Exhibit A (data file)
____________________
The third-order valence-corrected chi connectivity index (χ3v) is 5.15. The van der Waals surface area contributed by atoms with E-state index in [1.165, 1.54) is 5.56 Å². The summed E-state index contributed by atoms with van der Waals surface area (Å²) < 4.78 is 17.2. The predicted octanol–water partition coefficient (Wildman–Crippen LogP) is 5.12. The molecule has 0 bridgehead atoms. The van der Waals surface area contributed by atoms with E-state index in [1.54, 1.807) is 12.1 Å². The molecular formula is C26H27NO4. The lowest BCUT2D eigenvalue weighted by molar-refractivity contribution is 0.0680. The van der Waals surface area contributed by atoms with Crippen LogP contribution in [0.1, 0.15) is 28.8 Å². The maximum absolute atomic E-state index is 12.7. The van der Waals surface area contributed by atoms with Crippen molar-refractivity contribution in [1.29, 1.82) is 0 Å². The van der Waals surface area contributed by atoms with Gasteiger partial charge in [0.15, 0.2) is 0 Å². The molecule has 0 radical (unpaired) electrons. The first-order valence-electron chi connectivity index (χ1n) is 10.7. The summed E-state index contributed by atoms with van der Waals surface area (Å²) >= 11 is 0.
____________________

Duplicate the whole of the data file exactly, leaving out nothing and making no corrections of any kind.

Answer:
The third-order valence-corrected chi connectivity index (χ3v) is 5.15. The van der Waals surface area contributed by atoms with E-state index in [1.165, 1.54) is 5.56 Å². The summed E-state index contributed by atoms with van der Waals surface area (Å²) < 4.78 is 17.2. The predicted octanol–water partition coefficient (Wildman–Crippen LogP) is 5.12. The molecule has 0 bridgehead atoms. The van der Waals surface area contributed by atoms with E-state index in [1.54, 1.807) is 12.1 Å². The molecular formula is C26H27NO4. The lowest BCUT2D eigenvalue weighted by molar-refractivity contribution is 0.0680. The van der Waals surface area contributed by atoms with Crippen LogP contribution in [0.1, 0.15) is 28.8 Å². The maximum absolute atomic E-state index is 12.7. The van der Waals surface area contributed by atoms with Crippen molar-refractivity contribution in [1.29, 1.82) is 0 Å². The van der Waals surface area contributed by atoms with Gasteiger partial charge in [0.15, 0.2) is 0 Å². The molecule has 0 radical (unpaired) electrons. The first-order valence-electron chi connectivity index (χ1n) is 10.7. The summed E-state index contributed by atoms with van der Waals surface area (Å²) >= 11 is 0.